Analysts at Moody’s Investors Service have reported that Chinese insurers’ rising exposure to climate-related disasters and decarbonisation policies will negatively impact earnings and capitalisation if not managed properly.
The report noted that environmental risks are also becoming an increasingly important credit driver for Chinese insurers as their exposure to climate-related catastrophic events and decarbonisation policies grow.
P&C insurers are also under a policy push to underwrite risks against environmental issues in non-motor lines, such as agricultural insurance.
Insurers have weak pricing autonomy in such businesses because of the social functions they serve, limiting insurers’ ability to manage underwriting risks via timely repricing, although Moody’s expects policy support by way of premium subsidies will help support the profitability of these lines.
Meanwhile, faster carbon transition to meet China’s climate goals raises impairment risks for life and P&C insurers’ investments in carbon-intensive industries, despite the relatively modest direct bond and equity investments that most rated insurers have in these sectors.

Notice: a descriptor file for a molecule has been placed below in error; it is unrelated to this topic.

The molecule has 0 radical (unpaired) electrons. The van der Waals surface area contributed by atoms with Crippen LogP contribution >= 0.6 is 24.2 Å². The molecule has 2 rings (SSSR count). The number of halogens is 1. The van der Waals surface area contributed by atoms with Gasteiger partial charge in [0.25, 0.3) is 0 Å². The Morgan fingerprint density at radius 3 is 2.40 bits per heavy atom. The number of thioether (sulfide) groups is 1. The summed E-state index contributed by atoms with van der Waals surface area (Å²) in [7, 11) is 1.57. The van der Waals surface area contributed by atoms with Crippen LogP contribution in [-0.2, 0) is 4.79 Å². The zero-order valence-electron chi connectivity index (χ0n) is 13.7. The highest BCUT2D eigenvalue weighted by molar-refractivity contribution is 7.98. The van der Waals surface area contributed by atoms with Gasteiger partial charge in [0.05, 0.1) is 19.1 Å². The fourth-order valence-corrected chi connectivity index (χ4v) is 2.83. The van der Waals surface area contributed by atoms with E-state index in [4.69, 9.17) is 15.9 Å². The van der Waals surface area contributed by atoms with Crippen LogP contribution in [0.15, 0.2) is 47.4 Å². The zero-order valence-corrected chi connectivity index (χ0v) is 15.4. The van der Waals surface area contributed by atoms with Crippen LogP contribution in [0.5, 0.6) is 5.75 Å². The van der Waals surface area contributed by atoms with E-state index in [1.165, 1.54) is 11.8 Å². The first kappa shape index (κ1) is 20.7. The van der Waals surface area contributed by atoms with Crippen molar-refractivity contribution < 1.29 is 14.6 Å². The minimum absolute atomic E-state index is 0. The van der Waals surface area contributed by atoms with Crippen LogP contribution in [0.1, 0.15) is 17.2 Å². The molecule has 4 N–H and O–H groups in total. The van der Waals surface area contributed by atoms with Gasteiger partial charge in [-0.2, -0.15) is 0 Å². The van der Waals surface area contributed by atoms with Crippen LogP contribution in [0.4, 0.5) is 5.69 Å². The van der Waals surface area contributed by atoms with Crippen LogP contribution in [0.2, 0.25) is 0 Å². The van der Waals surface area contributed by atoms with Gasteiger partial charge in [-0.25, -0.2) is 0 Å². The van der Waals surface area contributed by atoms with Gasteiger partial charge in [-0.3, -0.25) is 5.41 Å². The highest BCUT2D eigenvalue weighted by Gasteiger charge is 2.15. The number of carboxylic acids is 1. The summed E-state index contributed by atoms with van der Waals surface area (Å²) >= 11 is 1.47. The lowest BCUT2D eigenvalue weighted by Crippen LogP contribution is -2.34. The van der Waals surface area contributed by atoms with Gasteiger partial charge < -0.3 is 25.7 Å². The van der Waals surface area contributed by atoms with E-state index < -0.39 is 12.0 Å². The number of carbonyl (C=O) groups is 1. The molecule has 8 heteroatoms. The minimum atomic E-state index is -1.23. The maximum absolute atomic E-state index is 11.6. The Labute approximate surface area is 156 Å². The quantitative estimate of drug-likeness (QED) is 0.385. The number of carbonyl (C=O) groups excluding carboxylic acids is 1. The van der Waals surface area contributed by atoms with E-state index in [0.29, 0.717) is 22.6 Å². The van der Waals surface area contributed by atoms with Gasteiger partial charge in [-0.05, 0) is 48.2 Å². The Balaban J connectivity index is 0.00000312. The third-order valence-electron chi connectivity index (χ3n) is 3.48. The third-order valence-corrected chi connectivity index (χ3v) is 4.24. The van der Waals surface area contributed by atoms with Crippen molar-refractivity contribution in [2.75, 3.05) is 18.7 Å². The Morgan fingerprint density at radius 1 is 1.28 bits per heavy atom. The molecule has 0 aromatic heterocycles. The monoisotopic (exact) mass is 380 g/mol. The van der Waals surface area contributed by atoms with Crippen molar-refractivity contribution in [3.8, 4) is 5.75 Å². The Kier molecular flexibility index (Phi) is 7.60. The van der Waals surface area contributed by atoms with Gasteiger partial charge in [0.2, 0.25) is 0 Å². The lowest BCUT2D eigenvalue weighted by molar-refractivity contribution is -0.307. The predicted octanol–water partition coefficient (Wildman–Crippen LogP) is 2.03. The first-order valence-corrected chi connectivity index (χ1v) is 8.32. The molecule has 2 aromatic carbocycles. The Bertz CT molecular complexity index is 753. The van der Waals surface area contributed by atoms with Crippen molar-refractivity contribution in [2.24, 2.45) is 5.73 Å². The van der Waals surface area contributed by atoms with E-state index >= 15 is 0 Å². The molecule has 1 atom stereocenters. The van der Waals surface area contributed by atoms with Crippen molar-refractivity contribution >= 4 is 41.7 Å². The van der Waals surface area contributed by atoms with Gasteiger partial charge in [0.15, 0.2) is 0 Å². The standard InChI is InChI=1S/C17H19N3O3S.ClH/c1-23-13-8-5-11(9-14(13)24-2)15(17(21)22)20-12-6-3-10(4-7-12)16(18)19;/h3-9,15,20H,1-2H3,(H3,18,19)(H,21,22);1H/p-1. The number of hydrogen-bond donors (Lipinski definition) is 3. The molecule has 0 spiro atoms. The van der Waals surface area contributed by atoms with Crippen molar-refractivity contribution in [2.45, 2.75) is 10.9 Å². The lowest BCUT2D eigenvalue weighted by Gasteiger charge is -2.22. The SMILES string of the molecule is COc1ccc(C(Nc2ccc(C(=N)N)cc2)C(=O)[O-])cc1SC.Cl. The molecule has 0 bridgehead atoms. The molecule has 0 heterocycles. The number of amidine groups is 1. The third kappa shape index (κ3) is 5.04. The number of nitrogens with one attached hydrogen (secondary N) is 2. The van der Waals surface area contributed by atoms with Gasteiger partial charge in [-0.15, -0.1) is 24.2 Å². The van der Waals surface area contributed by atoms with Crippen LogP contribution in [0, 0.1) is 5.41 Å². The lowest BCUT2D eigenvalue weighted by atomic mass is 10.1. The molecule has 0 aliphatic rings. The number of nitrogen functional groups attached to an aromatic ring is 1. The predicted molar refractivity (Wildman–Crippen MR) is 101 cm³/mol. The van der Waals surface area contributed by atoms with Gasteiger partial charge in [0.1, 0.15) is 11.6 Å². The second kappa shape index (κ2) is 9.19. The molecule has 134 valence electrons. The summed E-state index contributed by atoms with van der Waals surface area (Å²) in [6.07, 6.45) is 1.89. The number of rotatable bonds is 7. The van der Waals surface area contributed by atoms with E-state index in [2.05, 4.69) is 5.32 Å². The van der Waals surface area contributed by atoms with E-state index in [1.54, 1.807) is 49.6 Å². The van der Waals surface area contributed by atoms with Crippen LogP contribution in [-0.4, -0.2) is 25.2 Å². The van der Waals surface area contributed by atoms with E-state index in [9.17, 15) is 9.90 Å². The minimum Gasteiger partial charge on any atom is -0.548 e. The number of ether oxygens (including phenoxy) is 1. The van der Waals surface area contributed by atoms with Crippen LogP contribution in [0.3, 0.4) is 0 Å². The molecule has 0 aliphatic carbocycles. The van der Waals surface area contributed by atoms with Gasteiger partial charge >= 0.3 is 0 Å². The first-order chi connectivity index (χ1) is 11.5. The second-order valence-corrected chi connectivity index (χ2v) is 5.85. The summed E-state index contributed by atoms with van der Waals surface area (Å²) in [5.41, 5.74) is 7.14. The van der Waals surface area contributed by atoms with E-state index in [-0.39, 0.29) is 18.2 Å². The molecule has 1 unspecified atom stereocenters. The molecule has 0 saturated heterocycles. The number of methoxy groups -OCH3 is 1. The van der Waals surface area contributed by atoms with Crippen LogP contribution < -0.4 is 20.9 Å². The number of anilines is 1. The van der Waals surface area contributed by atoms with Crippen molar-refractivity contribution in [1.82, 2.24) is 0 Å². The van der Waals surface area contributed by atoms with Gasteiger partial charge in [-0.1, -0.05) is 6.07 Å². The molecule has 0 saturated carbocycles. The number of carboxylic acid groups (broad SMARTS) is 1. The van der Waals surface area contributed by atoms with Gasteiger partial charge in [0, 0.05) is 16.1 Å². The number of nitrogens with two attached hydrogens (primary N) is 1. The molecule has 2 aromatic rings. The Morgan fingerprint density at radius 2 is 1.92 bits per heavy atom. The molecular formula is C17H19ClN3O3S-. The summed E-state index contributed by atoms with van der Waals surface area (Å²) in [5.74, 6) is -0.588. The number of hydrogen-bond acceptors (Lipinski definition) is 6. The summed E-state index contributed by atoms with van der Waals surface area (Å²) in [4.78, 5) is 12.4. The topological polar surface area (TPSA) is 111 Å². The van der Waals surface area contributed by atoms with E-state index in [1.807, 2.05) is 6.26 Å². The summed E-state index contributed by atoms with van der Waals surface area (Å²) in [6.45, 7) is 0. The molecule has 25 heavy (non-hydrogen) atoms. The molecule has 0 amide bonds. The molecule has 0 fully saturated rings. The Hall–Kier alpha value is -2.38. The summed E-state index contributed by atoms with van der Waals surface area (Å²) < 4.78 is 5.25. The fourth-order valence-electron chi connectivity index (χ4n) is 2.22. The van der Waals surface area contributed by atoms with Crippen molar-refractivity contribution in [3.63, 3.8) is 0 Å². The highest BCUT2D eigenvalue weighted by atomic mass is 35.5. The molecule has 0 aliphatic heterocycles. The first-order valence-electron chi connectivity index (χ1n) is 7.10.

But the policy directive to grow carbon-friendly businesses will spur insurers’ investments in renewable energy and related infrastructure. The analysts predict that green investments made fully in line with government policy will entail lower credit risks because of government support.
A few major Chinese insurers are adopting global best practices for environmental risk management in their business strategies and operations, however much of the industry still lags their global peers on this.
Under these circumstances, individual insurers’ efforts to manage environmental risks, such as stronger engagement with policyholders on loss prevention and incorporating global best practices on responsible investing and disclosures, will help mitigate negative pressure on their credit profile.
Kelvin Kwok, a Moody’s Analyst commented: “Rising economic losses from climate-driven natural disasters are making Chinese property and casualty (P&C) insurers’ earnings and capitalisation more volatile as they fill growing demand for insurance protection.
“Such losses tend to be unpredictable and prone to mispricing risks because of climate change. Insurers’ lower catastrophe reinsurance coverage compared with global peers could exacerbate the potential capital strain.”